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This bothers me because I prefer to use slightly embarrassing passphrases. I do that because it creates a secondary incentive not to disclose them.

In college my roommate and I made our wifi password something like a fart joke. Perfectly fine to tell to our close friends, but kinda embarrassing.

One day, at the end of the semester, our female neighbor knocked on our door and asked if she could use our wifi since she was moving out the next day and had already canceled her Internet.

I would have been happy to share with her, but I couldn't bring myself to tell her the password. Instead I just said my roommate was "really weird about sharing our wifi" and apologized.

I don't think that incident ever actually made me change the password though.

It's probably actually easier to learn vulgar passwords. Well vulgar anything really, it's a memorization trick we were taught in school to find a way to relate boring things to sex. Probably anything that has strong emotional valence works.

Yup, Moonwalking with Einstein explains this phenomenon well. I know I'll never forget 'Sex On Hard Concrete Always Hurts The Orgasmic Areas', which my Maths teacher passed on ~30 years ago.

we always preferred the "Some Old Hippy Caught At Home Tripping On Acid"

I won't repeat the one we were told to remember Resistor color codes.

I would avoid doing that, invariably they end up in dumps with your name and email next to them.

One of the more interesting things about reused "unique" passwords is they can serve as a fingerprint to link accounts you may not otherwise be able to attribute to the same account/individual.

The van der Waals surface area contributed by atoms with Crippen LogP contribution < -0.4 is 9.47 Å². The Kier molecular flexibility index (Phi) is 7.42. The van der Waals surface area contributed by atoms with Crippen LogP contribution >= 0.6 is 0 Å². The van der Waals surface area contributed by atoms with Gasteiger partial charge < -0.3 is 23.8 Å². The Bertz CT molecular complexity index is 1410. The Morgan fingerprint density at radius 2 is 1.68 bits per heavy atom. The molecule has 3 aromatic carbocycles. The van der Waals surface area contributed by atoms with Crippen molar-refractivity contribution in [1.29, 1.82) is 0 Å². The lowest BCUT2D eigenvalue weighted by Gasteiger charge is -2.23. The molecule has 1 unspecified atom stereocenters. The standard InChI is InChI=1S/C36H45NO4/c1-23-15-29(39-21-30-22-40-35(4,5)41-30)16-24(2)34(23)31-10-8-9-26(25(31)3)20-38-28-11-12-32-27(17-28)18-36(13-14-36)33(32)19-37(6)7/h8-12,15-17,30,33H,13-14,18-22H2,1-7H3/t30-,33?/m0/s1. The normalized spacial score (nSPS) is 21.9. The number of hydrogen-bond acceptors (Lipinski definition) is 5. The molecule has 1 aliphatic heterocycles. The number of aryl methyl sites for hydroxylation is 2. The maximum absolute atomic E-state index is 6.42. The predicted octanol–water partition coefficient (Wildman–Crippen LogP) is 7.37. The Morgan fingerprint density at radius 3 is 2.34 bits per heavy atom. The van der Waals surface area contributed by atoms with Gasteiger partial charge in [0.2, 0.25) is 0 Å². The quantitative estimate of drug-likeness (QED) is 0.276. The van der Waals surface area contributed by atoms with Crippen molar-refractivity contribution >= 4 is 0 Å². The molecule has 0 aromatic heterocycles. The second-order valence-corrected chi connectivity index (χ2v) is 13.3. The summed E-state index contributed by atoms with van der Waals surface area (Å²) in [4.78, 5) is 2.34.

You missed the "slightly" part of the embarrassing. You can find other more embarrassing things I wrote when you search for my email-address. Re-use of slightly embarrassing passwords is not worse than re-use of any other unique password.

Also https://www.xkcd.com/137/

Does that mean that it is embarrassing and can be tied to you or that it is just embarrassing to say? If the first, then wouldn't you risk being pwned and having that used against you?

Oh no not that embarrassing. I don't record private secrets into my passwords. They're more like "I never told Cindy I loved her." with Cindy being a now-dead cat. My embarrassment threshold is low :-)

I worked with someone who had to share a password to solve a major outage. (Yes, I know...)

It was a rude comment about a colleague.

Want better password hygiene in the workplace? Encourage rude passwords!

Password rule N+1: "A password must contain at least one word from our list of banned URLs."

At a former job I could not go to one of global corp Tata sites, because tata.

Good luck finding out where Penistone or Scunthorpe are...

I’m guessing the latter. Not saying my password is 8o0b7fOr2060+9

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